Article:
What comes to mind when you think about the skills necessary for students to be successful readers? Chances are, you thought of phonemic awareness, phonics, fluency, and comprehension. And you would be right—these are all essential skills for students to master. But one comprehension skill is often overlooked, and that’s identifying the theme of a story.
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Teaching Theme of a Story
Teaching a theme can be challenging, but it’s important because it helps students understand the underlying message of a story. When students can identify the theme of a story, they can better connect with the text and see its relevance to their own lives. Plus, when students can identify theme, they’re better able to analyze and interpret text—skills that will serve them well in all areas of their lives.
One of the best ways to teach theme is through guided reading groups. In guided reading groups, students can closely read a text with teacher support. This close reading allows students to dig into the text and notice details they might not otherwise notice.
When you’re teaching theme in a guided reading group, there are a few things you’ll want to keep in mind.
- The text is appropriate for your student’s reading level.
- There is a clear theme.
- You will guide and coach students in the process.
This is the lesson plan I use in guided reading groups to help my students learn to identify the theme of a story. It can be used with any text. In this lesson plan, I am using this resource.
Guided Reading Lesson for Identifying the Theme of a Story
Set your students up for success by introducing theme and reviewing how to identify the theme of a story before they begin reading.
You can create an anchor chart that breaks down the standard and make a list of common themes.
- Create an anchor chart that includes the reading standard
- List some common themes found in fiction
- Give them guiding questions to use during the first reading of the text.
During 1st Reading
Students should read the first time to get the gist of the story. They may not be able to identify the theme yet, and that’s okay. I want them to be able to find the answers to the guiding questions and be able to write a summary of the story.
- Students use close reading skills: jotting notes in the margin, circling unknown words
- The teacher supports students by listening to them whisper read
After 1st Reading
- Review the words that students circled as they read. Coach them to use context clues to determine the meanings. (This can be done daily.)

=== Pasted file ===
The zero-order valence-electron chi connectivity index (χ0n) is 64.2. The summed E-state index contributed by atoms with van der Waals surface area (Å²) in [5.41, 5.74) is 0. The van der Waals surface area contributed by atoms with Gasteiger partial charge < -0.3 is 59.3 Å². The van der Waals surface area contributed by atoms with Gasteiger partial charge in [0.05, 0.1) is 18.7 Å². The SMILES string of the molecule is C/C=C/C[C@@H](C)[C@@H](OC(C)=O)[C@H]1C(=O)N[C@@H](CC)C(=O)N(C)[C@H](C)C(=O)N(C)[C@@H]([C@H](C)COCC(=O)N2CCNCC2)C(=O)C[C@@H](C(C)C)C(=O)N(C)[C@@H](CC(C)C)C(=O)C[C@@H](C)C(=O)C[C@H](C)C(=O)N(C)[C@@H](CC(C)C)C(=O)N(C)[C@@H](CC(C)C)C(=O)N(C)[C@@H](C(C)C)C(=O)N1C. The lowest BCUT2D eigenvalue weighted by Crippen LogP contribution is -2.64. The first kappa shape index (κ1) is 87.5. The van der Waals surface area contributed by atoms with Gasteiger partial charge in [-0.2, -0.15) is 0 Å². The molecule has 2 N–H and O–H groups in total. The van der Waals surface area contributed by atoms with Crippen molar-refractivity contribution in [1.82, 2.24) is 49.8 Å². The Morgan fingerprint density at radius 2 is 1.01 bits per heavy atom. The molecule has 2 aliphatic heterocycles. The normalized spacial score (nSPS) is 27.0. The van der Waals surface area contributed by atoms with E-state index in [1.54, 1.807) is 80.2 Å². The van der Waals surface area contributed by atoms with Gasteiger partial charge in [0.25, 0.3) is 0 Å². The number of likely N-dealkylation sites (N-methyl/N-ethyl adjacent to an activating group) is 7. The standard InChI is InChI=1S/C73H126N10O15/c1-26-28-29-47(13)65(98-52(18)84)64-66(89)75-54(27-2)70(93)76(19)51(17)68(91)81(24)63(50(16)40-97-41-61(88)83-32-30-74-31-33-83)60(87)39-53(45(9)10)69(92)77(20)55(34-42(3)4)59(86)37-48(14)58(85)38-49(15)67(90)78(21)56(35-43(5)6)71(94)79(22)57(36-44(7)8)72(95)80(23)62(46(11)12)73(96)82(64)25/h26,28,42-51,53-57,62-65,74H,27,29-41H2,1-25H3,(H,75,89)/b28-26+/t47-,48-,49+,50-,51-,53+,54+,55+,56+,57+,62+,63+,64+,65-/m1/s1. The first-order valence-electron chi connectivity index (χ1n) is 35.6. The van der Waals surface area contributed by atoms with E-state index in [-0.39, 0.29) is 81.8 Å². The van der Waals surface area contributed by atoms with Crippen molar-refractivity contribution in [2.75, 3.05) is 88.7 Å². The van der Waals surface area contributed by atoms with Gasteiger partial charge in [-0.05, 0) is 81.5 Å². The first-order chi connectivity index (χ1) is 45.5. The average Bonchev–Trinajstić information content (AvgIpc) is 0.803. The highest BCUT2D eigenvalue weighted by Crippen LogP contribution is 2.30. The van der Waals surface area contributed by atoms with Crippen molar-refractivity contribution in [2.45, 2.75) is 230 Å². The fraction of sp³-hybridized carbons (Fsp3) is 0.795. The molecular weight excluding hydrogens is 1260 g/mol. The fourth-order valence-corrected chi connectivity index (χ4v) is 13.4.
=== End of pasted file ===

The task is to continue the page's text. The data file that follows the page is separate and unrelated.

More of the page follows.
- Students should answer the guiding questions in writing or orally
- They will write a summary that gives the gist of the story. They can share their summaries with the group for comprehension support.
Prepare students for this lesson by reviewing your anchor chart and summaries. Today they will be reading for comprehension, which should include identifying the theme by focusing on what the character says and does.
- Review the steps for finding the theme of a story
- Focus students on finding the three big ideas of the story
- Students read the text for the 2nd time, continuing to jot notes in the margins.
- Students will complete the Big Ideas Map focused on what the character says and does
After reviewing what each student listed as the three big events, ask them to write down what they think the story’s theme is at this point. They may need to refer to the anchor chart for ideas.
Review the Big Ideas graphic organizers at the beginning of the lesson. Today, students will complete the story plot map to help them comprehend the flow of the story and how the character changes and grows. This will lead them to the theme of the story.
- Students will complete the story plot map going back to the text as needed for details.
- Students can collaborate on the story plot map for support.
This is a good time to have a group discussion about the story’s theme. Students should be able to analyze their graphic organizers to determine the big ideas and how the character has grown or changed to predict the theme.
Review the theme anchor chart. Give students the comprehension questions to complete today. They should answer questions in complete sentences citing text evidence to support their answers. You can model how to answer the first question depending on your student’s needs.
During & After Reading
- Students will complete the comprehension questions.
- Check student work as they complete the questions so that you can correct and improve their responses while they work.
Final Reading Activity: Identifying the Theme of a Story
Today students will write a story summary that includes key details and identifies the theme. This will also include support for the theme they have chosen.
Want to help your students cite text evidence when answering comprehension questions? Grab this Citing Evidence Like a Pro FREEBIE!
The Theme Close Reading Resource used in this post was for 4th grade, but I also have one for 3rd grade! You can learn about the 3 tips I share when identifying the theme of a story in 3rd grade here.
The most valuable resource that all teachers have is each other. Without collaboration our growth is limited to our own perspectives.Robert John Meehan
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